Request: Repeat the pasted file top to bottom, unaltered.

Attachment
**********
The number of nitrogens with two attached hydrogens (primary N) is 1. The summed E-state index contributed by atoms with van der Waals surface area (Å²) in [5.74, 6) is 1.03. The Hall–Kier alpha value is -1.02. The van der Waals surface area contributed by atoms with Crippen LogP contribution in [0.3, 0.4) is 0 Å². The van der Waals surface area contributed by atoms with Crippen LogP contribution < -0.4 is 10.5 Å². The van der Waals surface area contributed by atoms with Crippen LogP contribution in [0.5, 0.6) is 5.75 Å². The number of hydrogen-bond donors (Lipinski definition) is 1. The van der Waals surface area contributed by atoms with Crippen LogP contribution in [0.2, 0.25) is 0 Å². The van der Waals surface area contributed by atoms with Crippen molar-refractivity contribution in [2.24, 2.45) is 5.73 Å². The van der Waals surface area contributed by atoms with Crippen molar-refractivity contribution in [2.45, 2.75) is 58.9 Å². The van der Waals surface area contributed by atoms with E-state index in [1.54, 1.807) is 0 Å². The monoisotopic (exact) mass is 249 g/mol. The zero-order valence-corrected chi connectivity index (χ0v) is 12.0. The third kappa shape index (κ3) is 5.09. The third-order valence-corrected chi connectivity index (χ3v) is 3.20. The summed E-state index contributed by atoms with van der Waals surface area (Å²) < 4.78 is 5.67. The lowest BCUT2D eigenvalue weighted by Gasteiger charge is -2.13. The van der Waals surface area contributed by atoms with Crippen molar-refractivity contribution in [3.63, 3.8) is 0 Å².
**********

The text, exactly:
The number of nitrogens with two attached hydrogens (primary N) is 1. The summed E-state index contributed by atoms with van der Waals surface area (Å²) in [5.74, 6) is 1.03. The Hall–Kier alpha value is -1.02. The van der Waals surface area contributed by atoms with Crippen LogP contribution in [0.3, 0.4) is 0 Å². The van der Waals surface area contributed by atoms with Crippen LogP contribution < -0.4 is 10.5 Å². The van der Waals surface area contributed by atoms with Crippen LogP contribution in [0.5, 0.6) is 5.75 Å². The number of hydrogen-bond donors (Lipinski definition) is 1. The van der Waals surface area contributed by atoms with Crippen LogP contribution in [0.2, 0.25) is 0 Å². The van der Waals surface area contributed by atoms with Crippen molar-refractivity contribution in [2.24, 2.45) is 5.73 Å². The van der Waals surface area contributed by atoms with Crippen molar-refractivity contribution in [2.45, 2.75) is 58.9 Å². The van der Waals surface area contributed by atoms with E-state index in [1.54, 1.807) is 0 Å². The monoisotopic (exact) mass is 249 g/mol. The zero-order valence-corrected chi connectivity index (χ0v) is 12.0. The third kappa shape index (κ3) is 5.09. The third-order valence-corrected chi connectivity index (χ3v) is 3.20. The summed E-state index contributed by atoms with van der Waals surface area (Å²) < 4.78 is 5.67. The lowest BCUT2D eigenvalue weighted by Gasteiger charge is -2.13. The van der Waals surface area contributed by atoms with Crippen molar-refractivity contribution in [3.63, 3.8) is 0 Å².